Theory of Readiness


I am certainly not a scientist and have no foundation or pedigree to declare theories, so it makes sense that my selection of words is already taken...

As a self-taught artist, I've relied on a variety of methods to learn and absorb as much as I can about art. Absent formal training or education, I found myself researching recommendations on learning that often led to books, DVDs, workshops, demonstrations, and encouragement to visit galleries and museums. All of this was in addition to the advice that simply painting is the best way to learn.

Being relatively cerebral by nature, all of this made sense to me. So I dug in!

It took some time, but I realized that my self-imposed expectations far exceeded my ability. This manifested itself in books that provided enough insight to push me forward, but failed to deliver the true essence of the words. Same for DVDs, workshops, exhibits, and even the act of actually painting. Continually, I failed to see the full value of what others recommended as wonderful resources and practices.

My artistic world was overwhelming and I was unfair to myself!

When I realized this, I made the discovery that I was only able to absorb information at a regulated pace. I learned to let go of frustrations and allowed myself to revisit the resources again, looking for nuances I was now prepared to understand. I had to build up the knowledge base to process information and advice at a deeper level.

Formalization of Readiness

With some excitement, I thought of a "Theory of Readiness" as words that described this process; however, upon an internet search, I found it was already taken by someone with much more credibility than I have. In an article primarily written about the education system, Arthur Jensen declares:

Readiness to learn occurs when a child has achieved cumulative learning of component subskills and the developmental maturity necessary to integrate these subskills into the desired skill. Readiness is relative, however, not only to the skill, but also to the technique of instruction. Thus, readiness for learning a particular skill by different techniques may come at different times. Attempting to force instruction on a child who is not ready can cause the child either to learn the skill by a more primitive technique (one which has little transfer value to other learning) or to “turn off” to learning altogether...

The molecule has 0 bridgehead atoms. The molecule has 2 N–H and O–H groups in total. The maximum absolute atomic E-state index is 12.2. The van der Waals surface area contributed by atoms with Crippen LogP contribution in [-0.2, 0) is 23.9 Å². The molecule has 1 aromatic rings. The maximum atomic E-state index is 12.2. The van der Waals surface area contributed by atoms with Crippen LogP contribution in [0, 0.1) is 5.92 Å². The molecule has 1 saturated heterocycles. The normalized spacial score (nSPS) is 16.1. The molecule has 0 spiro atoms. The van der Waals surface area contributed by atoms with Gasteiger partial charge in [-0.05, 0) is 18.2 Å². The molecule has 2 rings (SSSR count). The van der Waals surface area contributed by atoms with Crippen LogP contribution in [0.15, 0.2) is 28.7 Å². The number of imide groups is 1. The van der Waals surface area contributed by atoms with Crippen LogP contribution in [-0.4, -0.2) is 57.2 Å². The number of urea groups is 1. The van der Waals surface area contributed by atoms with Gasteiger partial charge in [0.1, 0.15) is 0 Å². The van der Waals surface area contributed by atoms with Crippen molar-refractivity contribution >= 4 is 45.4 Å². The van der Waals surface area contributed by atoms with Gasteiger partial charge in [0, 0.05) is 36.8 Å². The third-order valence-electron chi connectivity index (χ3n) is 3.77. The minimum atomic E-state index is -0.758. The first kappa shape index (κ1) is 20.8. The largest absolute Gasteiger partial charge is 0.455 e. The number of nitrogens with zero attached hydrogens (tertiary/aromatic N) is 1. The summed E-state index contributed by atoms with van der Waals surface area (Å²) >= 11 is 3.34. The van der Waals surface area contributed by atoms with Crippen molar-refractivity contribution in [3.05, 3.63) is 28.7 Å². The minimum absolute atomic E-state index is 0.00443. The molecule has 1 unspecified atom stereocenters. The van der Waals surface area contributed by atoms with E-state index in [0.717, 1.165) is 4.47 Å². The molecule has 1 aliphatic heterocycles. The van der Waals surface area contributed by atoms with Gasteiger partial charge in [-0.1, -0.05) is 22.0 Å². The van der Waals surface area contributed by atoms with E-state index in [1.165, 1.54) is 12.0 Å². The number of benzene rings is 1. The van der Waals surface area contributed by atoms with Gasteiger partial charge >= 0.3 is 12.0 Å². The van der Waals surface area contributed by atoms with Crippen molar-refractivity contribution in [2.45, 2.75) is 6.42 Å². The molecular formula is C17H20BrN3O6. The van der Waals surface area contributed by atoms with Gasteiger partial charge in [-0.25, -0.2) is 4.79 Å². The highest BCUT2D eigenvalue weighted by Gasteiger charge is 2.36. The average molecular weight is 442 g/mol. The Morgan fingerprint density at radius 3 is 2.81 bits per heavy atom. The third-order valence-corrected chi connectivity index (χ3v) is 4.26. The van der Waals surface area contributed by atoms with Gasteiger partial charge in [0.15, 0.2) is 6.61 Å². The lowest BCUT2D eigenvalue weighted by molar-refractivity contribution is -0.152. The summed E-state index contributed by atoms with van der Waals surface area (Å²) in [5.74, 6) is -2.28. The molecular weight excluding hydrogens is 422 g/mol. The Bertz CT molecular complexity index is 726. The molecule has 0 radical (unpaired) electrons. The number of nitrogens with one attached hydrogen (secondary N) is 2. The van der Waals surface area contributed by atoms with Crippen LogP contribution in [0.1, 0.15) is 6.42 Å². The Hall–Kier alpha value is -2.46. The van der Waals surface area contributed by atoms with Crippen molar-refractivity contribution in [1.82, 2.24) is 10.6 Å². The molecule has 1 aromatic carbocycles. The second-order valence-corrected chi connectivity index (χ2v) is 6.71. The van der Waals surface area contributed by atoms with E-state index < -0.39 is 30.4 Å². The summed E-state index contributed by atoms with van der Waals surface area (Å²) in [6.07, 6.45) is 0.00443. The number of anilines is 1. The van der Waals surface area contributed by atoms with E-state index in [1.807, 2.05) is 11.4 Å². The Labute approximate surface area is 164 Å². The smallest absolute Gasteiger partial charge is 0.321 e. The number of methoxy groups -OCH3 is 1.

— Understanding Readiness: An Occasional Paper. Jensen, Arthur R.

There. I couldn't say it any better. Cumulative. Subskills. Maturity. Technique. Instruction. Etc... READINESS! Avoid the turn off!

Luckily, I built a collection of resources that allows me to revisit them over and over. And, as I now suspect, I learn something new, something deeper, each time I go back. It is a process that takes patience and time, but it is immensely rewarding when you recognize it!

How Versus Why

Recently, I listened to a Savvy Painter podcast where esteemed artist Skip Whitcomb was interviewed (link here). Among a litany of wonderful advice, he summarized this exact approach, recommending a student ask Why? rather than How?. Said differently, it is one thing to be curious about HOW something is created or the technique that was used (as is often the case with less experienced artists), but to understand WHY is a much more meaningful level of richness. Strive for this approach!


I'm sure my experience is not unique, but it is deeply personal. Further, I also expect that this phenomenon is perpetual throughout a lifetime of learning. I suppose this is the joy of the process.

So, stay the course and recognize we all produce and absorb at a level which reflects our current ability. Continue to strive for more! Advance. Be curious and never complacent. With time, that light bulb will go off and things will click!

Keep advancing your level of readiness!